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  • Steven Robinson
    Steven Robinson

    5 Steps to Nailing Your Marriage License in Arizona

    The Arizona Nuptial Adventure

    Arizona, renowned for its mesmerizing sunsets and cacti landscapes, is also a cherished destination for many couples looking to tie the knot. Yet, behind the romance and picturesque backdrops, there's a legal dance that must be performed - acquiring a marriage license.

    Ensuring that your union is recognized by the state requires an understanding of the steps involved. These steps might appear intimidating, but with the right knowledge, they're quite manageable.

    In this guide, we delve into the crucial stages to guarantee your marriage in Arizona starts without a hitch.

    1. Understanding the Legal Requirements

    Arizona's statutes clearly define the requirements for eligibility. This isn't just a bureaucratic exercise; it's an essential procedure to safeguard the sanctity and legality of unions.

    Age: You need to be at least 18 years old. For those aged 16-17, parental consent is obligatory. For anyone younger, court consent in addition to parental approval is required.

    Relationships: Interestingly, Arizona is one of the states that prohibits marriage between first cousins unless both are 65 or older, or one can provide a doctor's note stating they're sterile.

    Previous Marriages: If you or your partner was previously married, a copy of the divorce decree is necessary.

    2. The Application Process (It's Easier Than It Sounds!)

    With the eligibility boxes ticked, the next stage is the application process. This involves visiting the Clerk of the Superior Court's office in any of Arizona's counties. Here's what to expect:

    Documents Needed: Bring government-issued identification, such as a driver's license, passport, or birth certificate. Social Security numbers are also usually requested, so come prepared.

    Fees: As of my last update in 2021, the fee for a marriage license in Arizona is $83, but it's prudent to check for any changes.

    Waiting Period: Here's some delightful news—Arizona has no waiting period! Once issued, you can marry immediately.

    3. The Ceremony: Making It Official

    With the license in hand, the next step is the ceremony. Any ordained or licensed clergymen, judges, justices of the peace, and specific other officials can officiate your marriage in Arizona. However, ensure they have the legal authority to do so in this state.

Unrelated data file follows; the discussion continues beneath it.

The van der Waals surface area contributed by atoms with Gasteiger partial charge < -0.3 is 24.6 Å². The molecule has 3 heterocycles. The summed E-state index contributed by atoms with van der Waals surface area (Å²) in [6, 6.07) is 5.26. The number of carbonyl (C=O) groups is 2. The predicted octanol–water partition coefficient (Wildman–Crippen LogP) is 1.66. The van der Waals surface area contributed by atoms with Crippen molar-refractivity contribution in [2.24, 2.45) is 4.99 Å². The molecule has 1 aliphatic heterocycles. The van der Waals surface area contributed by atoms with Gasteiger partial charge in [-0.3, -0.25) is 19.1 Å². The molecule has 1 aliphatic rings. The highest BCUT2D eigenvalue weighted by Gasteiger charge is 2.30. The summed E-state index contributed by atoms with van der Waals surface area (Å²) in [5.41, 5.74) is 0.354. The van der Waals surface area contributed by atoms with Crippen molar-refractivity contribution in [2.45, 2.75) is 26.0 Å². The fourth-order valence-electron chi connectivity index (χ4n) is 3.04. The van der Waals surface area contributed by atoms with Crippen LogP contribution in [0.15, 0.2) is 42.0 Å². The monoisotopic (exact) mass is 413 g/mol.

Witnesses are a requisite in Arizona, so you'll need at least two present during the ceremony. They must be of a minimum age, typically 18, to legally act as witnesses.

    4. Returning the License: Seal the Deal

    After the wedding bells chime, there's still one vital step left. The officiant and witnesses must sign the marriage license. It's then your responsibility (or that of the officiant) to ensure the license is returned to the Clerk's office from where it was issued, typically within 30 days of the ceremony.

    Only after the license is recorded will the marriage be legally recognized. You can then request certified copies for personal records or name change purposes.

    5. Pitfalls to Avoid: Don't Let These Trip You Up

    Arizona's marriage license process might seem straightforward, but it's not without potential pitfalls. Here are some to sidestep:

    Expiration of License: An Arizona marriage license expires one year from issuance. Ensure you hold the ceremony within this timeframe.

    Forgetting the License: It might sound obvious, but many couples get caught up in wedding preparations and forget the physical license on the day. Designate someone responsible for this!

    Lack of Proper Identification: Without the correct IDs, the Clerk's office might refuse your application. Always double-check what's needed.

    Getting hitched in the Grand Canyon State is a dream for many. By understanding and following the legal requisites, you can ensure that dream becomes a beautiful reality.


    • "Marriage Laws in the US, by State". FindLaw, 2021.
    • "Arizona Revised Statutes, Title 25 – Marital and Domestic Relations". Arizona State Legislature, 2021.
    • Smith, L. "Wedding Planning 101: Understanding Legal Requirements". Wedding Bells Publishing, 2020.

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